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U.S. water rulings keep landowners adrift

Arizona judge rules to vacate President Trump’s Navigable Waters Protection Rule.

Laws that are meant to protect the U.S. navigable waters have taken a turn. For some, it’s a turn for the worse. For others, a turn for the better.

On Monday, the U.S. District Court in Arizona ruled that former President Donald Trump’s Navigable Waters Protection Rule (NWPR) must be vacated because the rule contains serious errors and has the potential to cause significant harm to the nation’s waters if left in place while the Biden administration works on revisions to the rule. 

This week’s ruling followed a failed attempt by plaintiffs in a South Carolina court last week, trying to get a similar ruling against the NWPR.

And, in January, President Biden issued an executive order that directed the agencies to review Trump’s NWPR. In June, based upon that review, agencies announced their intent to revise the rule.

While the NWPR decision impacts many stakeholders, the farmers and ranchers that own land containing wetlands are deeply impacted.

For example, if landowners sit on property that contains wetlands regulated by federal authorities, they may lose their right to build a home or develop that land.


Zippy Duvall, American Farm Bureau Federation President (AFBF), says this week’s ruling by the District of Arizona court is disappointing.

“AFBF is extremely disappointed in the ruling to vacate the Navigable Waters Protection Rule (NWPR). Farmers finally had environmentally responsible regulations that brought clarity to clean water efforts. This ruling casts uncertainty over farmers and ranchers across the country and threatens the progress they’ve made to responsibly manage water and natural resources,” Duvall stated in a press release. 

“Three courts have previously refused to dismantle the NWPR, including last month when a federal court in South Carolina refused a similar request from plaintiff groups. Unfortunately, this Arizona court simply accepted the plaintiffs’ assertions as true and did something that no other court has done in vacating the NWPR,” Duvall stated.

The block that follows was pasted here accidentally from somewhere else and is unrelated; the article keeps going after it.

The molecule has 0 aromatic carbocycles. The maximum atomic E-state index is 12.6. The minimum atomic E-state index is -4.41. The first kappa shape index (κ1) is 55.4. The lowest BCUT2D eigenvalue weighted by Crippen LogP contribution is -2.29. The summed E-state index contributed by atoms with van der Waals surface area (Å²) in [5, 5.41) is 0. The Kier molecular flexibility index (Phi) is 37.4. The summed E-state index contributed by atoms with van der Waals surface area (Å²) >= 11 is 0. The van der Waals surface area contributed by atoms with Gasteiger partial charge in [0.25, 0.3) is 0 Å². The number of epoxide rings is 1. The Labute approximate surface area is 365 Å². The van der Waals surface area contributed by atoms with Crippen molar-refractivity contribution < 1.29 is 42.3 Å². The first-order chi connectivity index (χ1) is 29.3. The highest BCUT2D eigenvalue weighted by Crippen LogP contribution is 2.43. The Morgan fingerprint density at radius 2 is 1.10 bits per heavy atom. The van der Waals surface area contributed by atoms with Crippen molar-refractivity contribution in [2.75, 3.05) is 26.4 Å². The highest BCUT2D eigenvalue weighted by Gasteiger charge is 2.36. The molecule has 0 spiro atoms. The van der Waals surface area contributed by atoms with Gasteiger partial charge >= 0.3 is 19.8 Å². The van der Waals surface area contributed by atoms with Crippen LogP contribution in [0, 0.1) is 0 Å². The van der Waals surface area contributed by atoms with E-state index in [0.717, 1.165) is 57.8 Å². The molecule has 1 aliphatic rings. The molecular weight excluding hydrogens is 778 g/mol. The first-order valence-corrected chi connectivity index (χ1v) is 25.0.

The AFBF is reviewing the ruling to determine its next course of action. 

“Farmers and ranchers deserve consistency and a rule that is fair and doesn’t require a team of attorneys to interpret,” Duvall says.

Earthjustice, a nonprofit law organization representing the plaintiffs in the Arizona case, Arizona-based Pascua Yaqui Tribe, says that the U.S. will return to water protections that were put in place in 1986.

“This outcome ensures Clean Water Act protections are in effect while the Biden administration works to develop a new rule. The “Dirty Water Rule” was particularly damaging for waters throughout the West, Southwest, and Great Lakes, according to an Earthjustice press release.

“The court recognized that the serious legal and scientific errors of the Dirty Water Rule were causing irreparable damage to our nation’s waters and would continue to do so unless that Rule was vacated,” said Janette Brimmer, Earthjustice attorney in a press release. “This sensible ruling allows the Clean Water Act to continue to protect all of our waters while the Biden administration develops a replacement rule.”

Farmer Concerns

The 1972 Clean Water Act is designed to protect the quality of life for humans and aquatic animals.

What’s not clear is what waters are to be included. That job has been left to the Army Corps of Engineers and the Environmental Protection Agency (EPA).

The battle to control the navigable waters made waves in 2015 when then President Obama’s administration revised the “waters of the United States” rules.

President Obama’s revision to the CWA was labeled the Clean Water Rule.

Members of the farming industry opposed changes, while environmental groups backed the revisions by Obama.